Ohio Valley Environmental Coalition
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August 2009
Contents

Floods ... Again
OVEC Organizer Wins International Recognition with Green Nobel
JOBS and Energy Answers for Our WV Mountain Communities
Picnic for Green JOBS
MTR Mining Equipment Taken Off Gauley Mountain For Now
Board Adds Conditions to Disputed Fayette County Mine Permit
Lets Make Sure the Transition to a Clean, Green Energy Future in WV is a Peaceful One
Calling All Potential New OVEC Board of Directors Members!
Congress Doesnt Always Want to Come CLEAN
The CLEAN Citizens Leading For Energy Action Now
American Clean Energy Security Act: Coal Rewarded
Good Gosh, We Could Have Used That Money to Jump Start the Clean Energy Future in America!
Slurry Lawsuit Settlers Frustrated With Wait for Money
Mountains Aided With First-Ever Fundraising Concert in North Carolina
Sludge Safety Project Legislative Session Wrap-Up
DEPs Sludge Study Results: Agency Still Dont Know Nuthin
OVEC Organizer Testifies at Senate MTR Hearing
Thanks for All the Volunteers Who Helped After the Floods
Fighting For Our Ancestors Resting Places
Lobbying for Green Jobs in DC
Growing Movement Demands Protection for Mountains, Climate, Humanity
Environmental Groups Ask EPA to Take Over WV Pollution Permitting
Byrds Eye View: Staffers Get Close-Up Views of Mountain Range Removal
A Good Win in A Critical Federal Court Case Against MTR
Judicial Bill Pulled by Governor
Supreme Court Case Makes WV A National Laughingstock
Eating For OVEC Keeps Raising $$$
Photovoice Participants Capture their Communities in Images
Photovoice Exhibitions Well Covered By Local and Statewide Media
You Dont Have to Go to Copenhagen to Make a Difference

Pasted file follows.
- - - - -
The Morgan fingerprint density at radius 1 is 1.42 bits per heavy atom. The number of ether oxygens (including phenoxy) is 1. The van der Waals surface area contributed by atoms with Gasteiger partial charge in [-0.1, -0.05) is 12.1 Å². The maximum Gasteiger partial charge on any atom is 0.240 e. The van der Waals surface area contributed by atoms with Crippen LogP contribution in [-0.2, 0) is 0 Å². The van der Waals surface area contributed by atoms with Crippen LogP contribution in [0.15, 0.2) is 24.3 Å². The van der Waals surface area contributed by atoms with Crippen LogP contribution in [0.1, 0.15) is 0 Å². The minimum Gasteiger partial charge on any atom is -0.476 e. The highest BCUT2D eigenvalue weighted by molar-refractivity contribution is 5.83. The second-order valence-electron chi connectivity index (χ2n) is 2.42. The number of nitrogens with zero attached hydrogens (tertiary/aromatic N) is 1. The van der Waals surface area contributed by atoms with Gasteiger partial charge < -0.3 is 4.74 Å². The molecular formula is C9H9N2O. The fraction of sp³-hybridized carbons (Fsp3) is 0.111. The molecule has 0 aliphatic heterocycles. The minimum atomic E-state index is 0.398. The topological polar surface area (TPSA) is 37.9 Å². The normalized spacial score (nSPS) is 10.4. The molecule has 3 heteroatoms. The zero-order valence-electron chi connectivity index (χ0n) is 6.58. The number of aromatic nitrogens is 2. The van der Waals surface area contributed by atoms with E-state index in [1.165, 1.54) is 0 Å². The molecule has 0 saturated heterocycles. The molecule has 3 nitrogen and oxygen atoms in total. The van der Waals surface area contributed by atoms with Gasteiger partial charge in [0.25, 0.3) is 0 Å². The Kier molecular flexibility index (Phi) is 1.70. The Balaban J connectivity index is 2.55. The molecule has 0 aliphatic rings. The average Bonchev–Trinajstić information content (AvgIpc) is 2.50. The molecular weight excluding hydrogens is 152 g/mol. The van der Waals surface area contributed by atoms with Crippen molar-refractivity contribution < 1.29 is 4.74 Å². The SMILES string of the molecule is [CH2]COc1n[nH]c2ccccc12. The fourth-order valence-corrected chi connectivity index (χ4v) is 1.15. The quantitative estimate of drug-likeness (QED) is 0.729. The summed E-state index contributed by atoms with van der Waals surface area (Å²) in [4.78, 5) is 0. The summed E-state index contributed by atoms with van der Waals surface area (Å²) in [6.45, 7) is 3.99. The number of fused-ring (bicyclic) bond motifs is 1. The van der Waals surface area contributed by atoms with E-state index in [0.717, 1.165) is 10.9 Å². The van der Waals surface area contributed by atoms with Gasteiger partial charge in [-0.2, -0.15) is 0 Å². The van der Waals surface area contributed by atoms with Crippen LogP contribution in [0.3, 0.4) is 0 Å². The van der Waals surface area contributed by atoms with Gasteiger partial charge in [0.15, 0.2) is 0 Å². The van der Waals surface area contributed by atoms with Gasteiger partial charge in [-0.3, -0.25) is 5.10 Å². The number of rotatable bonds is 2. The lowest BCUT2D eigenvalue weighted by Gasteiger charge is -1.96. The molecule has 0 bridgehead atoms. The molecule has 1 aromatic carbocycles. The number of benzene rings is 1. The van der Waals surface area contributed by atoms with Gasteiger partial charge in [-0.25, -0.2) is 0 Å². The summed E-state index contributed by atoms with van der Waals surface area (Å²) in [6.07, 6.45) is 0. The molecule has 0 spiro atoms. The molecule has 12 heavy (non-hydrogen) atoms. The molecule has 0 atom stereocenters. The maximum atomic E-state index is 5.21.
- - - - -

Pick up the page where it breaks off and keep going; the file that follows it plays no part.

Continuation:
Obama and Mountaintop Removal Mining: The Roller Coaster Ride
New CD Celebrates Coalfield Resistance to Mountaintop Removal
Blair Mountain and the National Register of Historic Places
Ashford Yesterday, Today and Maybe Tomorrow?
Come Home to West Virginia? Buyer Beware!
Louv-ley Day in Charleston
Who Are They Kidding?
Web Extras:
Open Letter to Governor Manchin about Blair Mountain
Matewan, West Virginia


For viewing the PDF version of the newsletter

 
Winds of Change Newsletter, August 2009     See sidebar for table of contents

Photovoice Participants Capture their Communities in Images

by Sara Busse, excerpted from April 12, 2009, Charleston Gazette

Maryland native Shannon Bell worked in the Mountain State for several years before heading to Oregon for graduate school. The images of Southern West Virginia stayed in her mind and tugged at her heart, urging her to come back to West Virginia to capture these images in some form.

That form is Photovoice. In September 2008, Bell gave digital cameras to 40 women from five communities in Southern West Virginia and asked them to take pictures to tell the story of their communities.

Each group met monthly for eight months to share their photographs, discuss common themes, create "photo stories" (photographs with written narratives), and develop project ideas to address problems they identified. Bell participated in the meetings, giving the women guidelines to organize their photographs and stories.